In no time we then get what we are getting now, a huge amount of new, super expensive stuff that is being replaced (ideally, very rapidly) with newer and more expensive equipment.

Maybe this is a little nostalgic, but let’s remember when back in the day a couple of turntables were the only thing needed for DJing. You had to work your ass off to buy them, and then you needed practice, practice and practice a bit more until you had mastered your skills.

What skill set does a DJ need today? Where has the practice part gone? Are we losing the right crowd from the floor? For me, music, like in many other things in life, is not about how much money you put into it, but how much of yourself you are willing to sacrifice.

The value of music production today

What is the value of music production today? I do not mean that per se in terms of money, but what benefits do you as a DJ/producer have to actually make your own tracks. There is this joy of making songs, your own music, but how does all that manifest to your appearance as a musician?

A large number of producers have risen in the last decade, probably more then ever before; everybody can make music nowadays on a computer with literally zero investment. What are the chances that your music will be visible among all those releases that are appearing online on daily basis?

Releasing Your Recorded Music

As a DJ/producer you create your own tracks and after they are done, the idea is to see who will put them out. 

Today there is a possibility to release your own stuff through various channels. However, that will demand additional time and engagement from your side in order to promote, manage and distribute the content. All this is pushing you away from creating more music, away from the creative part that brings all the joy. Alternatively, you can release your production through the record label. 

Now, if you are in the position to work with already established publisher who can expose, promote and push the release, things are off course different. But many producers are releasing through small, independent labels that are run by other DJs. Again, everybody can have a record label, everthing is online, it is simple and easy… right? 

There is zillions of so called record labels out there, with maybe one out of 20 doing what they are supposed to: releasing music properly. The other 19 have the purpose of: 1. Promoting the label boss and eventually getting him or her bookings, 2. Fulfilling the dream of making money (mostly for the owner) 3. Making the label boss look like a CEO/Founder of this and that.. 4. Opening the label because it’s so easy, and the list goes on and on..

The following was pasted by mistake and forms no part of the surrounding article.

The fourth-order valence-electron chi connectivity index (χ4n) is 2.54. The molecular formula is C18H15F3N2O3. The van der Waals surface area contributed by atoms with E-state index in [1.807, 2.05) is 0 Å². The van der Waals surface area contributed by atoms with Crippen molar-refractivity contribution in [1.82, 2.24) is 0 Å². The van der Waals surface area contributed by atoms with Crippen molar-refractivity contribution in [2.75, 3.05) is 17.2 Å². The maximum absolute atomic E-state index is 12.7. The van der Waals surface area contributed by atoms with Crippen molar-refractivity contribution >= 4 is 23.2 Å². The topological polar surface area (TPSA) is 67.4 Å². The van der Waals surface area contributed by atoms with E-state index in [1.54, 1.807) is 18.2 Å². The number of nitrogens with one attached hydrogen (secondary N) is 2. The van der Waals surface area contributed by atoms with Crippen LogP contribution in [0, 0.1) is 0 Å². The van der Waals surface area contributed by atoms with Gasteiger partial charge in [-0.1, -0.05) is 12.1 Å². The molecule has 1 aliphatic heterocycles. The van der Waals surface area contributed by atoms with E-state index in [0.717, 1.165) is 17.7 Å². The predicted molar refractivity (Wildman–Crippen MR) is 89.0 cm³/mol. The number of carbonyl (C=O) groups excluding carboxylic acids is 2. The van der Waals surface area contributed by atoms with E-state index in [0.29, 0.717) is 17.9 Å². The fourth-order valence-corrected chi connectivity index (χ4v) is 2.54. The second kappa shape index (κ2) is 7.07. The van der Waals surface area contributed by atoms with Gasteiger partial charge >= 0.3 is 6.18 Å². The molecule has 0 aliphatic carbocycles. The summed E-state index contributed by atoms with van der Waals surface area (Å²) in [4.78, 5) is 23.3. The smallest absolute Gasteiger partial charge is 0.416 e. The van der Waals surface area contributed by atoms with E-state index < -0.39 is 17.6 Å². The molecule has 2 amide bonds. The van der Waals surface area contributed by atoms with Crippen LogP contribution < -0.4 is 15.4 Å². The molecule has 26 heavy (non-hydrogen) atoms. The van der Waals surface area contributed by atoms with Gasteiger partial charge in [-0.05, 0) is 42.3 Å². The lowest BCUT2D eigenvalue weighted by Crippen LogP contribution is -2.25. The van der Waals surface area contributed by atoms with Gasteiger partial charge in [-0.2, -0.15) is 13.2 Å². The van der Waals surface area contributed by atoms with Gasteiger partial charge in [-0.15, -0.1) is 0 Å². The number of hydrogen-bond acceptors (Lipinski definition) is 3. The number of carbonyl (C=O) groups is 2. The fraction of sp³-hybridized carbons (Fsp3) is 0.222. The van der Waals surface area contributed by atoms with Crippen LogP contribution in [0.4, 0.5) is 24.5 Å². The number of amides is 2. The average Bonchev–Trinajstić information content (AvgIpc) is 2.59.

In a time when the music you make or distribute is also available for free, how to stay motivated as an artist in the first place? Not so long ago you had all those benefits besides the pure pleasure of creating new and different stuff. Making and perfecting a number of songs had many advantages, reaching from artist exposure, financial compensation to the fact that it was actually physically released on a vinyl, and I could continue with the list..

I guess everyone should value his creative output individually, and derive his or her own motivation from it, but it will definitely be interesting to see how the things will move on from here.

Inside Berghain

Berghain has just announced it is opening a third dance floor on its hallowed grounds.  In addition to the two existing axes of the club, Panorama Bar and Berghain, “Säule”—German for “column” or “pillar”—will open on the existing ground floor of the club, directly under the Berghain dance floor.

Until then, let’s remind ourselves what makes this the most known electronic music venue in the world?

I would start with a couple of interesting facts;  Berghain is famous by its door policy more than by the music. It sounds unbelievable, but it is a fact. Whoever heard of the club, knows how difficult it can be to get in, but ask the same people to name some of the resident DJs and you will be surprised by the answers…

Bouncers in Berghain are sometimes acting like football fans in the eighties. There is no other explanation after you see a gorilla slamming people to the fence in order to be more clear how he or she can not get in.  Berlin is a city that promotes diversity among people, nations, cultures etc., however, it does seem as if the city’s main party venue is doing exactly the opposite by having door policy organized the way it does. On the other hand, if you are regular in Berlin there should not be problem to get in. But as an alternative, the city is filled with great clubs and there is always excellent parties to go to.

If you ever wondered how  a particulate club can reach such a cult status in a relative short period of time, this fact might shade some light on it: Berghain is the reincarnation of the Berlin’s Ostgut club and emerged from a male-only fetish club night called “Snax”. Thus, we can imagine the club enjoying some support from the early beginning. Even before the beginning, if we can say..